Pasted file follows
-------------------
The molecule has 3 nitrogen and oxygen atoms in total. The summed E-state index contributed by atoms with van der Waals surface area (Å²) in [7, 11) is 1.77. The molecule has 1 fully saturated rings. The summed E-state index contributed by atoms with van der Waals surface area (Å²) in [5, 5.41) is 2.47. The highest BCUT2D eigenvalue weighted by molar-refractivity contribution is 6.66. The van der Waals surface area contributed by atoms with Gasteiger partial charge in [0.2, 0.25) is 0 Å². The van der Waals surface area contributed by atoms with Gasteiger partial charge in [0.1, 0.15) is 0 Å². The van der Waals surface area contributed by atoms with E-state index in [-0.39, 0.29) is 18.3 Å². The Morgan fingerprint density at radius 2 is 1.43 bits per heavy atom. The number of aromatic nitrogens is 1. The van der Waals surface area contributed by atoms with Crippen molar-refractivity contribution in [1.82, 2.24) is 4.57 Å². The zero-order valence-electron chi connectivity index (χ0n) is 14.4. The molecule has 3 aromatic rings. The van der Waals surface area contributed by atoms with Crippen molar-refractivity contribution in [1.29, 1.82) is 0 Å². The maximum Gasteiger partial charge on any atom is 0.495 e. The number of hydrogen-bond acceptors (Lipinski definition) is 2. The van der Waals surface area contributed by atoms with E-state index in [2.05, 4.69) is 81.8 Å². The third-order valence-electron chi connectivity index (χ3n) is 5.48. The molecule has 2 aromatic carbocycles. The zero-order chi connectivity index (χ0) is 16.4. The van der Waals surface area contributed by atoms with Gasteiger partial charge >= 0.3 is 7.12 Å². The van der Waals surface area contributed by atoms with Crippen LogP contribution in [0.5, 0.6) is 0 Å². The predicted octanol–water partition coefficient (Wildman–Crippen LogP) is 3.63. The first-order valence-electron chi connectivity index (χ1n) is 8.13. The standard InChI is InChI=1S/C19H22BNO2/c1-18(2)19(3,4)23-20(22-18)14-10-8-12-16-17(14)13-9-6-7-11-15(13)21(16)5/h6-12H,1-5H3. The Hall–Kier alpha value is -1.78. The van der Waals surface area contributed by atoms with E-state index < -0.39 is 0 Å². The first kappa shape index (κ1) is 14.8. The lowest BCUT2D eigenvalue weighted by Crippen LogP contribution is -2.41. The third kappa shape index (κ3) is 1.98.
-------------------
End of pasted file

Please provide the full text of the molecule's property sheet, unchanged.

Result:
The molecule has 3 nitrogen and oxygen atoms in total. The summed E-state index contributed by atoms with van der Waals surface area (Å²) in [7, 11) is 1.77. The molecule has 1 fully saturated rings. The summed E-state index contributed by atoms with van der Waals surface area (Å²) in [5, 5.41) is 2.47. The highest BCUT2D eigenvalue weighted by molar-refractivity contribution is 6.66. The van der Waals surface area contributed by atoms with Gasteiger partial charge in [0.2, 0.25) is 0 Å². The van der Waals surface area contributed by atoms with Gasteiger partial charge in [0.1, 0.15) is 0 Å². The van der Waals surface area contributed by atoms with E-state index in [-0.39, 0.29) is 18.3 Å². The Morgan fingerprint density at radius 2 is 1.43 bits per heavy atom. The number of aromatic nitrogens is 1. The van der Waals surface area contributed by atoms with Crippen molar-refractivity contribution in [1.82, 2.24) is 4.57 Å². The zero-order valence-electron chi connectivity index (χ0n) is 14.4. The molecule has 3 aromatic rings. The van der Waals surface area contributed by atoms with Crippen molar-refractivity contribution in [1.29, 1.82) is 0 Å². The maximum Gasteiger partial charge on any atom is 0.495 e. The number of hydrogen-bond acceptors (Lipinski definition) is 2. The van der Waals surface area contributed by atoms with E-state index in [2.05, 4.69) is 81.8 Å². The third-order valence-electron chi connectivity index (χ3n) is 5.48. The molecule has 2 aromatic carbocycles. The zero-order chi connectivity index (χ0) is 16.4. The van der Waals surface area contributed by atoms with Gasteiger partial charge >= 0.3 is 7.12 Å². The van der Waals surface area contributed by atoms with Crippen LogP contribution in [0.5, 0.6) is 0 Å². The predicted octanol–water partition coefficient (Wildman–Crippen LogP) is 3.63. The first-order valence-electron chi connectivity index (χ1n) is 8.13. The standard InChI is InChI=1S/C19H22BNO2/c1-18(2)19(3,4)23-20(22-18)14-10-8-12-16-17(14)13-9-6-7-11-15(13)21(16)5/h6-12H,1-5H3. The Hall–Kier alpha value is -1.78. The van der Waals surface area contributed by atoms with E-state index < -0.39 is 0 Å². The first kappa shape index (κ1) is 14.8. The lowest BCUT2D eigenvalue weighted by Crippen LogP contribution is -2.41. The third kappa shape index (κ3) is 1.98.